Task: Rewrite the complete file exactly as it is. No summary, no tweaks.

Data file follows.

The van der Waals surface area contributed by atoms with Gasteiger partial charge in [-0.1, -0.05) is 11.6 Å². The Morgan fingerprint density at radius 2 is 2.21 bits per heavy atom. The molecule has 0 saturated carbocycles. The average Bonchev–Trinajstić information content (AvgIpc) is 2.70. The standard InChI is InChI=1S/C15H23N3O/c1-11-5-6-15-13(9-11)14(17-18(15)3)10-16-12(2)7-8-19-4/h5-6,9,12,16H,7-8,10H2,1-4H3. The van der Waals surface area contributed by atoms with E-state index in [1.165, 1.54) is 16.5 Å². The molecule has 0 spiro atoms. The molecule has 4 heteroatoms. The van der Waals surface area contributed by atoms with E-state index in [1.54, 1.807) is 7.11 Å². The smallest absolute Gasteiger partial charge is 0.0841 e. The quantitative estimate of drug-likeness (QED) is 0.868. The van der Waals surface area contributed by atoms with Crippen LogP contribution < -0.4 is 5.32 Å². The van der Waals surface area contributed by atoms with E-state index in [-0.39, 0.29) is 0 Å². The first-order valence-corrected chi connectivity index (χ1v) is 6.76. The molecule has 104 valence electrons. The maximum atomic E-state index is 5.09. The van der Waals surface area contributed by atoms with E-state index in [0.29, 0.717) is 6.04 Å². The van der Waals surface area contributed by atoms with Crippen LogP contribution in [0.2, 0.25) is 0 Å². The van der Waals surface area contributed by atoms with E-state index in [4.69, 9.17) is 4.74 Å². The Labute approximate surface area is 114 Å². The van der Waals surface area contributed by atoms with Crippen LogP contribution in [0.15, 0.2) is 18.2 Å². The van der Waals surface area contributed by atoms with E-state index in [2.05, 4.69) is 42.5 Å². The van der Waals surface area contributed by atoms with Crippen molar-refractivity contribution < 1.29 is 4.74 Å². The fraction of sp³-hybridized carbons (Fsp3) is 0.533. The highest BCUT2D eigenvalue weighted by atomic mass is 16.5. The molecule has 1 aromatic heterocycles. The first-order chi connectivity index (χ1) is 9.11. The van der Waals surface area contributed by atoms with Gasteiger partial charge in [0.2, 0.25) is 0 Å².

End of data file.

The van der Waals surface area contributed by atoms with Gasteiger partial charge in [-0.1, -0.05) is 11.6 Å². The Morgan fingerprint density at radius 2 is 2.21 bits per heavy atom. The molecule has 0 saturated carbocycles. The average Bonchev–Trinajstić information content (AvgIpc) is 2.70. The standard InChI is InChI=1S/C15H23N3O/c1-11-5-6-15-13(9-11)14(17-18(15)3)10-16-12(2)7-8-19-4/h5-6,9,12,16H,7-8,10H2,1-4H3. The van der Waals surface area contributed by atoms with E-state index in [1.165, 1.54) is 16.5 Å². The molecule has 0 spiro atoms. The molecule has 4 heteroatoms. The van der Waals surface area contributed by atoms with E-state index in [1.54, 1.807) is 7.11 Å². The smallest absolute Gasteiger partial charge is 0.0841 e. The quantitative estimate of drug-likeness (QED) is 0.868. The van der Waals surface area contributed by atoms with Crippen LogP contribution < -0.4 is 5.32 Å². The van der Waals surface area contributed by atoms with E-state index in [-0.39, 0.29) is 0 Å². The first-order valence-corrected chi connectivity index (χ1v) is 6.76. The molecule has 104 valence electrons. The maximum atomic E-state index is 5.09. The van der Waals surface area contributed by atoms with E-state index in [0.29, 0.717) is 6.04 Å². The van der Waals surface area contributed by atoms with Crippen LogP contribution in [0.2, 0.25) is 0 Å². The van der Waals surface area contributed by atoms with E-state index in [4.69, 9.17) is 4.74 Å². The Labute approximate surface area is 114 Å². The van der Waals surface area contributed by atoms with Crippen LogP contribution in [0.15, 0.2) is 18.2 Å². The van der Waals surface area contributed by atoms with E-state index in [2.05, 4.69) is 42.5 Å². The van der Waals surface area contributed by atoms with Crippen molar-refractivity contribution < 1.29 is 4.74 Å². The fraction of sp³-hybridized carbons (Fsp3) is 0.533. The highest BCUT2D eigenvalue weighted by atomic mass is 16.5. The molecule has 1 aromatic heterocycles. The first-order chi connectivity index (χ1) is 9.11. The van der Waals surface area contributed by atoms with Gasteiger partial charge in [0.2, 0.25) is 0 Å².